Asking questions about purpose appears to be part of a natural tendency of the brain. This is useful in a number of ways, as it helps us understand and plan and make tools. But it can also incline us to suspect there may be more of a “reason” for things than happens to be.
Studies show that young children often ask what an object is “for” and think that things exist to serve some purpose. This continues in adults and is present even among trained scientists. It is also common in atheists who, when reflecting on life events, often say that things were “meant to be” or happened to them “because they needed to learn a lesson”, despite also saying that they don’t believe in a God that could have a plan or direct events.
Psychologists have suggested that thinking that things occur for a reason may be an “explanatory default” – an intuitive first inclination – as we try to understand what we observe. We can and do learn to distinguish when purpose may actually be present (as in a cat positioning itself to catch a mouse) from things that are not done with intent (like it raining so that plants may grow). But, while education can reduce the frequency of intuitive assumptions of purpose, it doesn’t eliminate the tendency.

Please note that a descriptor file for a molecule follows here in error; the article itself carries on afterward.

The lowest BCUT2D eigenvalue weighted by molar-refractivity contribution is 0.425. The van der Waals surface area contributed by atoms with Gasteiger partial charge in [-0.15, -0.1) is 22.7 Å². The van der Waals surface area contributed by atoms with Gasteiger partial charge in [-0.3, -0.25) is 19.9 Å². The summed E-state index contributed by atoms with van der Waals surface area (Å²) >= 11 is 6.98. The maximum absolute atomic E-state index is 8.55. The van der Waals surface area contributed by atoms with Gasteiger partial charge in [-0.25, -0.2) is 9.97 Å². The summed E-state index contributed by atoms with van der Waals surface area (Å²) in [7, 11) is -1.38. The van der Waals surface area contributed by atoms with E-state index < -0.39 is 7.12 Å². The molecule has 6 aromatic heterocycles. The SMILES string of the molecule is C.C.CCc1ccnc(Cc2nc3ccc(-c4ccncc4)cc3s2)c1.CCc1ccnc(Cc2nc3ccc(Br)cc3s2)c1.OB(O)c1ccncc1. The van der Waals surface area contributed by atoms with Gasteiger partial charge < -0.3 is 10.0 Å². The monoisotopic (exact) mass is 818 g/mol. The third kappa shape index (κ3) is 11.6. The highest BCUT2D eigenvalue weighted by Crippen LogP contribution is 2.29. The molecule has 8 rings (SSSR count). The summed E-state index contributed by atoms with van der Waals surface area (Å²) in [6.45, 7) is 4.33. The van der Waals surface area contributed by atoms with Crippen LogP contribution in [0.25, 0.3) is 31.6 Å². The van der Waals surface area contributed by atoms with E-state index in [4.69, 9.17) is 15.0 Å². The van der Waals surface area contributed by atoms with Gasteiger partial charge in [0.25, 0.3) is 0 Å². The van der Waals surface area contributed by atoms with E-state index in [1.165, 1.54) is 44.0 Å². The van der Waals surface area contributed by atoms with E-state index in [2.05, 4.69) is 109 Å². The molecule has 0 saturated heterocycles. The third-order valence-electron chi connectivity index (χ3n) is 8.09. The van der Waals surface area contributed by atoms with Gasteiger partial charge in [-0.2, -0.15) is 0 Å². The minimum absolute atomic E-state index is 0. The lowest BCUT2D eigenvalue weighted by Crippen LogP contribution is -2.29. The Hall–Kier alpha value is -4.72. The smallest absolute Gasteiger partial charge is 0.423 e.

As Matthew Hutson put it, “even the most skeptical and well-educated of us can feel we were put here on Earth for a reason, or that stepping in dog poo on the way to an interview is just so typical – of course that had to happen to you. We see the world through a lens of purpose. Why is this happening? Why are we here? Who let the dogs out? It’s comforting – except when it leads to paranoia or fatalism. But one cold fact is unavoidable, particularly in science: sometimes shit just happens. So watch your step.”
Deborah Keleman. The scope of teleological thinking in preschool children.
Deborah Kelemen and Evelyn Rosset. Teleological explanation in adults.Matthew Hutson.
Even top scientists believe everything was created by magic.
Jesse Bering. Do atheists reason implicitly in theistic terms?
Telelological notions in biology (Stanford Encyclopedia of Philosophy)